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I'm learning about plasma physics and I've seen a number of papers which state something like 'soft x-ray pictures reveal the magnetic field lines', and it is common to use a soft x-ray image of the sun to demonstrate the magnetic field lines of a flare. Here's an example: https://journals.aps.org/rmp/abstract/10.1103/RevModPhys.82.603

In the earth's magnetosphere it is chalked up to charge exchange, eg: https://arxiv.org/abs/1107.0680

However, in the sun is charge exchange still a good explanation? Isn't everything ionized already?

I can't figure out why this bandwidth in particular reveals B field lines, and I haven't been able to find a citation which explains this assumption. Either it's something quite obvious or it's an empirical observation. I found this paper which delineates the empirical observation: https://iopscience.iop.org/article/10.1086/378944/, but I haven't been able to find a physical explanation for this emission on the sun.

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The X-rays come from charged particles (ions and electrons), both continuum (bremsstrahlung) and discrete transitions contribute (i.e. continuum radiation from free-free and free-bound processes, and emission lines that arise from electronic reconfigurations in the inner shells of incompletely ionised metal ions).

The charged particles are constrained to move in helical paths along the magnetic field lines. The gyroradius is given by $$ r_{\rm gyro} = \frac{mv_{\perp}}{|q| B}$$ and is largest for electrons.

For $kT \sim 10^{6}$ K (soft X-ray emitting plasma) then $v_{\perp} \sim \sqrt{kT/m} = 4 \times 10^{6}$ m/s and if B-fields are of order $10^{-7}$ T (reasonable for the solar corona), then $r_{\rm gyro} \sim 200$ m. This small gyroradius is why the charged particles, and hence the X-ray emission, trace the B-field lines - they spiral around the field lines on radii that are much too small to be resolvable with X-ray telescopes.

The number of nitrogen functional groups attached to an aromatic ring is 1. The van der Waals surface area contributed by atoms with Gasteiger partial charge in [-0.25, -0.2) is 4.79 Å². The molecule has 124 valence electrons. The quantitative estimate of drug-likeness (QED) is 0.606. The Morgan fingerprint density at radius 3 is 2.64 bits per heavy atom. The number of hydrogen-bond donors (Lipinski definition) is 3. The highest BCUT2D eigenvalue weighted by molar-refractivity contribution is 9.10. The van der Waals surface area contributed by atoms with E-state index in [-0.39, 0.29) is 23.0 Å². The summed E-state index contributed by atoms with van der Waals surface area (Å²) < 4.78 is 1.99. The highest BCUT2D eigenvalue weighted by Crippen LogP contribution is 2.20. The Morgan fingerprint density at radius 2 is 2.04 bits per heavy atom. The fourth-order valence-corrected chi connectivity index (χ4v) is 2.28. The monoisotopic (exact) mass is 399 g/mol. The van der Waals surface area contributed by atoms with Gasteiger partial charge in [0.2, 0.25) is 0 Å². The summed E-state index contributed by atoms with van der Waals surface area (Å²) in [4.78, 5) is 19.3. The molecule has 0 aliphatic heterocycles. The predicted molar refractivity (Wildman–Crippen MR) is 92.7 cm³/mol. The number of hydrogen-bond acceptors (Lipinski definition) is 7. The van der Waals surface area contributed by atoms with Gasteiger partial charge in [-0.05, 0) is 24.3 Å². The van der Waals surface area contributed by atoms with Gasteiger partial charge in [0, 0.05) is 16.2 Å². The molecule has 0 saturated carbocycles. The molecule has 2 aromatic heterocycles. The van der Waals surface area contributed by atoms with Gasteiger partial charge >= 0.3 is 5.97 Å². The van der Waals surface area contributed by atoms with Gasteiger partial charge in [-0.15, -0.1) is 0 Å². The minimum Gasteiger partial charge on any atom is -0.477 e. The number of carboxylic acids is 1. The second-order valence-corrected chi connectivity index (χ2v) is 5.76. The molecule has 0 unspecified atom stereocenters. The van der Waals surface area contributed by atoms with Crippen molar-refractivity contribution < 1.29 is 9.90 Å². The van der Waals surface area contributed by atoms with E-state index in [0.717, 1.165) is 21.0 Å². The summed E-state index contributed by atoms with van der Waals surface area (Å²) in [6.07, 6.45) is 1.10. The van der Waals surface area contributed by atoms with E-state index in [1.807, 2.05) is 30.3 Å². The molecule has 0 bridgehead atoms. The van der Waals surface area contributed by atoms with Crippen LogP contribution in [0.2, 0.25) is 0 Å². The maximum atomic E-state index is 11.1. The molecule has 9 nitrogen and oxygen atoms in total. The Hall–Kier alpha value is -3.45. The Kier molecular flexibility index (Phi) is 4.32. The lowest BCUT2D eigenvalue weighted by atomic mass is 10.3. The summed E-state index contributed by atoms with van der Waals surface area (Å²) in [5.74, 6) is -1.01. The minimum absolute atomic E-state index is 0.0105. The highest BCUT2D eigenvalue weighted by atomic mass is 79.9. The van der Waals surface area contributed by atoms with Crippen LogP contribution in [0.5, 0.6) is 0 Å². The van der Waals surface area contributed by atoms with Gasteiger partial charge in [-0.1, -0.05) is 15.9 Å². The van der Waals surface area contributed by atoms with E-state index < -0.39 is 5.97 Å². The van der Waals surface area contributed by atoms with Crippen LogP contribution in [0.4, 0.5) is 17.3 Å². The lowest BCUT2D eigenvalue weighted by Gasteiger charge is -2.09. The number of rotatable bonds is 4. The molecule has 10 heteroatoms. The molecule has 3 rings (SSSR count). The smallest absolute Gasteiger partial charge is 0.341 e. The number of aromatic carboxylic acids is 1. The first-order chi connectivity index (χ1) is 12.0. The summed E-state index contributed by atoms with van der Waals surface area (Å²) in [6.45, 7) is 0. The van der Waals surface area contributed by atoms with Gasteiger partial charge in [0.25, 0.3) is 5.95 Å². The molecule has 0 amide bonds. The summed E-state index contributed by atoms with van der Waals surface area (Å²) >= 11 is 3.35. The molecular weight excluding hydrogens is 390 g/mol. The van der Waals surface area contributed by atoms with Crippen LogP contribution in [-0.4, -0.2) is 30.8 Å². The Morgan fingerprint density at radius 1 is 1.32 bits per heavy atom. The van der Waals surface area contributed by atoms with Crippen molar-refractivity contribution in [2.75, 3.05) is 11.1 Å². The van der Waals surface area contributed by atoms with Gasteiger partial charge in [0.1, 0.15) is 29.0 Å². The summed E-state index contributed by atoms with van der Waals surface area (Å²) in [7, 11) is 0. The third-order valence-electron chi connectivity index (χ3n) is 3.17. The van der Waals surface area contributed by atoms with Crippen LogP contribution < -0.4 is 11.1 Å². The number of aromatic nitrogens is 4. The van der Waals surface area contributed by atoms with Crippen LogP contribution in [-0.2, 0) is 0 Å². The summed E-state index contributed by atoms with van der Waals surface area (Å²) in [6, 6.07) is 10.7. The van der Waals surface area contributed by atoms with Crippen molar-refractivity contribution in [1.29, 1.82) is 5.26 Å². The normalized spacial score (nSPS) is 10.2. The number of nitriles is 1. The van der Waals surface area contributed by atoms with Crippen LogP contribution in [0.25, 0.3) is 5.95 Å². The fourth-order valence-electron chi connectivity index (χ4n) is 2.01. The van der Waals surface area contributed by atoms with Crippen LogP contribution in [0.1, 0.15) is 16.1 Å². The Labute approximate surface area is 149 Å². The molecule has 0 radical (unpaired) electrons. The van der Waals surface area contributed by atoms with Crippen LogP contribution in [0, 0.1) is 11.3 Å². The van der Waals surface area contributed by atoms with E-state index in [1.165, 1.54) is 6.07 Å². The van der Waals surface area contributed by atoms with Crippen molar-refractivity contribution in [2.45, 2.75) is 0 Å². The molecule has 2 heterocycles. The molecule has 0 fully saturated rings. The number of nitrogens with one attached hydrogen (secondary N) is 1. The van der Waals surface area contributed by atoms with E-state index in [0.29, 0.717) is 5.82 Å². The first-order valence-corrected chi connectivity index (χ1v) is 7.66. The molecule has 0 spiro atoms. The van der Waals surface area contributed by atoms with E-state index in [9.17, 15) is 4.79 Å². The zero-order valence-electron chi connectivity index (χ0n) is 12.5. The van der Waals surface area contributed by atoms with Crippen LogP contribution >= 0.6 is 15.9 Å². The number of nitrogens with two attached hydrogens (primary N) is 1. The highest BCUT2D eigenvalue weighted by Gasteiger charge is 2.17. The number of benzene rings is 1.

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    $\begingroup$ It may help to clarify that the effective spatial resolution of the best space-based solar telescopes are still upwards of ~100 km and that the coronal arcs can be 10s of thousands of km above the photosphere for contrast. If the gyroradii were comparable to the arc size or length, the situation would be different and the images effectively blurred (not arguing this is physically possible, just trying to think about why the gyroradii matters from a student point of view... hopefully I still haven't lost that ability...). $\endgroup$ – honeste_vivere Mar 25 at 20:24
  • $\begingroup$ Thank you! For discrete transitions do you mean that ions become excited through collisions? I had always assumed the positive ions would be fully ionized in the solar plasma, but if the discrete transitions were form ion relaxation then my assumption that all species are fully ionized is clearly wrong. If that is not what you refer to, could you please elaborate on the discrete transitions? $\endgroup$ – SabrinaChoice Mar 26 at 2:54
  • $\begingroup$ I think charge recombination can't happen between the ions and the electrons, because the plasma is so hot that seems to preclude a bound state for the electrons in the ion's potential. $\endgroup$ – SabrinaChoice Mar 26 at 3:15
  • $\begingroup$ @sabrinachoice Obviously the hydrogen is, but the optically thin coronal plasma exhibits a host of emission lines in electronic rearrangements of highly (but not completely) ionised ions. The Wikipedia page is quite accurate as a summary. en.m.wikipedia.org/wiki/Coronal_radiative_losses $\endgroup$ – Rob Jeffries Mar 26 at 6:57
  • $\begingroup$ @RobJeffries thank you! In my googling I hadn't run across that page, I think I was missing several key words. $\endgroup$ – SabrinaChoice Mar 27 at 22:43

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